drug's reported and potential side effects, that have raised eyebrows  
among the scientific community.

Because the endocannabinoid system is involved in the regulation of a  
broad range of primary biological functions -- including appetite,  
mood regulation, blood pressure, bone density, reproduction, learning  
capacity, and motor coordination -- some experts are concerned that  
the long-term use of Rimonabant and/or similar drugs to counteract it  
could contribute to a host of significant adverse health effects.  
Animal data appears to substantiate this concern. Newborn mice  
injected with Rimonabant refuse feeding and often die days after  
birth. Mice genetically bred to lack certain cannabinoid receptors  
also suffer from numerous health defects such as cognitive decline,  
hypoalgesia, decreased locomotor activity and increased mortality  
compared to healthy controls. Could similar risks await long-term  
users of Rimonabant?

Dr. Franjo Grotenhermen, director of the Association for Cannabis as  
Medicine (ACM) in Germany, states, "One of the major functions of the  
endocannabinoid system is the protection of nerve cells from damage  
by overactivation of neurotransmitters," Grotenhermen says. "The long- 
term use of [endocannabinoid] receptor antagonists may impair this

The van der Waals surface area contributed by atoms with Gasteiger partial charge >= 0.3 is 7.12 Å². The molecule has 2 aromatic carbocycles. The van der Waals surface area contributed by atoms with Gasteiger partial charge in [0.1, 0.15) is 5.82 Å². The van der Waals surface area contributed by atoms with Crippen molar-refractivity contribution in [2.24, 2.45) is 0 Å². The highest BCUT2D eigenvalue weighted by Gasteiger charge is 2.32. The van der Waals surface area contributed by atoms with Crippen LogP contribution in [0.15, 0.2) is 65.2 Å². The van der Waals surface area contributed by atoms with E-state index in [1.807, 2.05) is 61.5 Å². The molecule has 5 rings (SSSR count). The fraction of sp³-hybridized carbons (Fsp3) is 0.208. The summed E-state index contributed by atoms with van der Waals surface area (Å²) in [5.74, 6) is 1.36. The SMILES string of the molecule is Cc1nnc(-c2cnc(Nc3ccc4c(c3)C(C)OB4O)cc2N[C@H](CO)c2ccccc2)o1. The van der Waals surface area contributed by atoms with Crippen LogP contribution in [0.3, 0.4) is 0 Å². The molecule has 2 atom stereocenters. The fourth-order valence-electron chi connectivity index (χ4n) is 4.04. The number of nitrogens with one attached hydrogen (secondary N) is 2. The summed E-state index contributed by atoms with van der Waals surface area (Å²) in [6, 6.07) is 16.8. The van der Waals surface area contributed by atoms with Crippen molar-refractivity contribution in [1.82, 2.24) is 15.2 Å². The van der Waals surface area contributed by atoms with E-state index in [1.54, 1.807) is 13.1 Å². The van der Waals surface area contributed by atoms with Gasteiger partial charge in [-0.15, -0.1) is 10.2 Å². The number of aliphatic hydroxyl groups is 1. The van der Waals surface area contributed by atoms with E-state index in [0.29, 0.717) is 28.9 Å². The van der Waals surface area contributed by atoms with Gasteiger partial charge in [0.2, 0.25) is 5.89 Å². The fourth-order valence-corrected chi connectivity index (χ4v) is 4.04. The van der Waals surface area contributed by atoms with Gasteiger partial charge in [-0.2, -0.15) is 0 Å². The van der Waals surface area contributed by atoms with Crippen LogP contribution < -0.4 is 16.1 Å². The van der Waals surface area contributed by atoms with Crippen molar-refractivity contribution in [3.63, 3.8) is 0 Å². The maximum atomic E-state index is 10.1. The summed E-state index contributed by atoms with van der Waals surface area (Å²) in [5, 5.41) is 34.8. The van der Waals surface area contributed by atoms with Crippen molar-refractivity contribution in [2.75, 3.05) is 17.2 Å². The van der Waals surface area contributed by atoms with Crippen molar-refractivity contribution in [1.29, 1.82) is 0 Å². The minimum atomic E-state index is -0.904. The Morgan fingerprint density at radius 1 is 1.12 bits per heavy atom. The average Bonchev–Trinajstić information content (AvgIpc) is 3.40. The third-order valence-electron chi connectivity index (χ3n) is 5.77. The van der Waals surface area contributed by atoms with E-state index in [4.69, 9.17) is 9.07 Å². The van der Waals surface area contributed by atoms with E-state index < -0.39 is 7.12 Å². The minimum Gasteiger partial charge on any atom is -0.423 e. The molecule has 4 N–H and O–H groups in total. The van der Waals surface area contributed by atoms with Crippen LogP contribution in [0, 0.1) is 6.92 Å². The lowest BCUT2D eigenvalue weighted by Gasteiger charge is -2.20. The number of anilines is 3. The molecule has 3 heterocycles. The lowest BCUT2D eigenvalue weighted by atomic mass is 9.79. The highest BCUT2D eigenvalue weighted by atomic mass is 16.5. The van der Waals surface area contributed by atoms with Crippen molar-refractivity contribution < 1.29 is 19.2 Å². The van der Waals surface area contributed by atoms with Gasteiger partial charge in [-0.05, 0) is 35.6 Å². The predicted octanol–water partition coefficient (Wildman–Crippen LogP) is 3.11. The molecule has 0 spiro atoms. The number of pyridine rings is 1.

neuroprotective effect with an accelerated loss of nerve cells and  
negative consequences on brain functions such as memory."

Investigators at Amsterdam's Vrije University (the Netherlands)  
express a similar viewpoint. Writing recently in the journal Multiple  
Sclerosis, they report of a 46-year-old woman who was diagnosed with  
the disease after taking Rimonabant daily for seven months. They note  
that the woman had no prior history of neurological symptoms before  
taking the drug and that the patient recovered to "near normal"  
several weeks after discontinuing the medication. "It does not seem  
implausible that [endocannabinoid] antagonism may cause [central  
nervous system damage] in susceptible subjects," they concluded.

Among patients administered Rimonabant in clinical trials, many  
report experiencing adverse effects such as nausea, anxiety and  
depression. According to published data, more than 15 percent of  
subjects who try the drug discontinue its use because of intolerable  
side effects. In addition, at least one study of the drug reported a  
2.7-fold increased risk of psychiatric disorders in Acomplia users.  
Dr. Mitch Earleywine, author of Understanding Marijuana: A New Look  
at the Scientific Evidence (Oxford University Press, 2002), isn't  
surprised. "Given what we are now learning about the endocannabinoid  
system, one would think that any blocking of its receptors,  
especially long-term, would be an invitation for a host of negative  
health consequences involving pain, brain function, and mood --  
particularly depression," he says.

At yesterday's hearing, FDA experts voiced similar concerns and  
recommended the agency shelve the drug when it makes its official  
determination next month. If so, it will be the second time the FDA  
has refused to grant market approval to Rimonabant, which Sanofi  
initially tried to sell in the United States as a prescription  
smoking-cessation agent. Ultimately, in the eyes of the FDA, a  
healthy body needs all the "pot" it can get.

Paul Armentano is the senior policy analyst for the NORML Foundation  
in Washington, D.C.

” 2007 Independent Media Institute. All rights reserved.